The ceremony at our big wedding is really the ceremony that means the most to us, and so we are going to count that day as our anniversary.

I have to say, it definitely makes me feel better that other brides consider this!! 

Post # 16
Member
2 posts
Wannabee

My Fiance and I did this.  We will have been legally married for two years (almost to the day) by the time we have our formal ceremony and reception.  I do not regret my decision to marry him early, but I can say that there have been some serious draw backs.

 Let me first explain our reasoning.  My Fiance had to unexpectedly deploy to Iraq for a year long tour.  We had already survived a very rough deployment to Iraq while we were dating, and recognized the advantages of getting married before he deployed again.  This was the brunt of our decision, though there were financial considerations as well.   Our immediate families know, my Maid/Matron of Honor knows, and, well, the entire military knows.  We have not told anyone else, have not held ourselves out as husband and wife except when we needed to disclose it for insurance and other purposes.  We still do not live together because the military still owns him and I am finishing up grad school in a different state.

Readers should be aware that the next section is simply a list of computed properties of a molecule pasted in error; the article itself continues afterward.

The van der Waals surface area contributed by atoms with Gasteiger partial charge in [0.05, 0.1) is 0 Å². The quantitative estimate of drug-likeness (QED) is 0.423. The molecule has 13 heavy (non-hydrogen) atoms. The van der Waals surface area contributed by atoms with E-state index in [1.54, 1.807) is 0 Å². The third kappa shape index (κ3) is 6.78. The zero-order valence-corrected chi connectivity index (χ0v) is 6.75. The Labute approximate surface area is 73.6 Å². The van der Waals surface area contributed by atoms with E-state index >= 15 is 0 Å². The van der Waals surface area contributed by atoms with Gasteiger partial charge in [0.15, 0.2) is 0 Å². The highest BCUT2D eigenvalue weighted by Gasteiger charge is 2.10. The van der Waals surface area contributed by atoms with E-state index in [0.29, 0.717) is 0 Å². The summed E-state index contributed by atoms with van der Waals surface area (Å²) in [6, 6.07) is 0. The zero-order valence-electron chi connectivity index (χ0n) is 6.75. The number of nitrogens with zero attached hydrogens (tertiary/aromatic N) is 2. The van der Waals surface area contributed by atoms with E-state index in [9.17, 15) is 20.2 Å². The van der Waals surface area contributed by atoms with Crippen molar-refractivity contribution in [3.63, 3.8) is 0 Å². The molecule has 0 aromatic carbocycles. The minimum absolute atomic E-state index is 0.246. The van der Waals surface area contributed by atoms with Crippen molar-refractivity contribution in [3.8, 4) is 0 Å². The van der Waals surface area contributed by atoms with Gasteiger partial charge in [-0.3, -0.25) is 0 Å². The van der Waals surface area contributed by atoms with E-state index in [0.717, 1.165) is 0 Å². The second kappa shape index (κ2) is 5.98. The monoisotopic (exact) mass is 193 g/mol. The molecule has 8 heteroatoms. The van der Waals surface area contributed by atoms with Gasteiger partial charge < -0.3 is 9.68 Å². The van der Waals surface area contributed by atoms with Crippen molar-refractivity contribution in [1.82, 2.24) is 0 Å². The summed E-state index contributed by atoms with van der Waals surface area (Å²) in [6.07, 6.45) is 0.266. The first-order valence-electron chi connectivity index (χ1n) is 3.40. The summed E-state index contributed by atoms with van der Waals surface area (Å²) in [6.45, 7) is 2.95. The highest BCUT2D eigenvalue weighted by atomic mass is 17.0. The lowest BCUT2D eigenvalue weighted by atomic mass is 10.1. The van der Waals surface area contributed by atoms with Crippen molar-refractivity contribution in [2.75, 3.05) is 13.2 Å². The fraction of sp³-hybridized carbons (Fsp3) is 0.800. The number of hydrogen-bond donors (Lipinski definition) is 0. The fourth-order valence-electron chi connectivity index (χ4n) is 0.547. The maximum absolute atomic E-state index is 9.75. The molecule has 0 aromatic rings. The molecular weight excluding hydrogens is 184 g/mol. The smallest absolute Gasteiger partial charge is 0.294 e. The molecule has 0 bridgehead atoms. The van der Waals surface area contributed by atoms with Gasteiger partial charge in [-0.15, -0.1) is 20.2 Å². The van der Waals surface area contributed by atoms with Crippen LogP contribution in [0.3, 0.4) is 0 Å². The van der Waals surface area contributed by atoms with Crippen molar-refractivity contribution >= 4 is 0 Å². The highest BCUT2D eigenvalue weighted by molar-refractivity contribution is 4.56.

Now, keeping this a secret has been very difficult on both of us.  I have 6 bridesmaids, and four of them do not know.  Each day I feel worse and worse that I haven’t told them I am already married.  I often find myself in situations where I have to act evasive (what? you’re not signing a pre-nup? that’s crazy.  I can’t tell them we didn’t have time to worry about a pre-nup before we got married).  

 My FI’s parents were out of the country when we got legally married, and therefore, we had to tell my own parents that it would not be fair to allow them to come.  My mother holds a grudge about this and a year and a half later it came to a boil and we almost had to completely rearrange our wedding plans (since my parents are paying for the brunt of it).